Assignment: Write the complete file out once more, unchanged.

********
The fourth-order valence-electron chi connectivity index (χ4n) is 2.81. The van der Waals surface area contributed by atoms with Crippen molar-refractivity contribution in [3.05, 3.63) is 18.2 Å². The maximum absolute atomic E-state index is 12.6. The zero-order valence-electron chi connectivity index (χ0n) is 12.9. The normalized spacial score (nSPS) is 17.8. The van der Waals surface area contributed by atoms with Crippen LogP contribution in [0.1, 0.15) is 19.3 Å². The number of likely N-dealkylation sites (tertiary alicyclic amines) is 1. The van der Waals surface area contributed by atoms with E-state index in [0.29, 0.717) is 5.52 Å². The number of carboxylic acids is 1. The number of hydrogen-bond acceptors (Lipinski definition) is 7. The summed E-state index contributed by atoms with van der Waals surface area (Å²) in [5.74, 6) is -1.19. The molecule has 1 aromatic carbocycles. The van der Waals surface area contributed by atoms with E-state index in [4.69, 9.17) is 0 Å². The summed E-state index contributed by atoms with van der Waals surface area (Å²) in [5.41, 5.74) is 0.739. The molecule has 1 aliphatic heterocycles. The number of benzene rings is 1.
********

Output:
The fourth-order valence-electron chi connectivity index (χ4n) is 2.81. The van der Waals surface area contributed by atoms with Crippen molar-refractivity contribution in [3.05, 3.63) is 18.2 Å². The maximum absolute atomic E-state index is 12.6. The zero-order valence-electron chi connectivity index (χ0n) is 12.9. The normalized spacial score (nSPS) is 17.8. The van der Waals surface area contributed by atoms with Crippen LogP contribution in [0.1, 0.15) is 19.3 Å². The number of likely N-dealkylation sites (tertiary alicyclic amines) is 1. The van der Waals surface area contributed by atoms with E-state index in [0.29, 0.717) is 5.52 Å². The number of carboxylic acids is 1. The number of hydrogen-bond acceptors (Lipinski definition) is 7. The summed E-state index contributed by atoms with van der Waals surface area (Å²) in [5.74, 6) is -1.19. The molecule has 1 aromatic carbocycles. The van der Waals surface area contributed by atoms with E-state index in [4.69, 9.17) is 0 Å². The summed E-state index contributed by atoms with van der Waals surface area (Å²) in [5.41, 5.74) is 0.739. The molecule has 1 aliphatic heterocycles. The number of benzene rings is 1.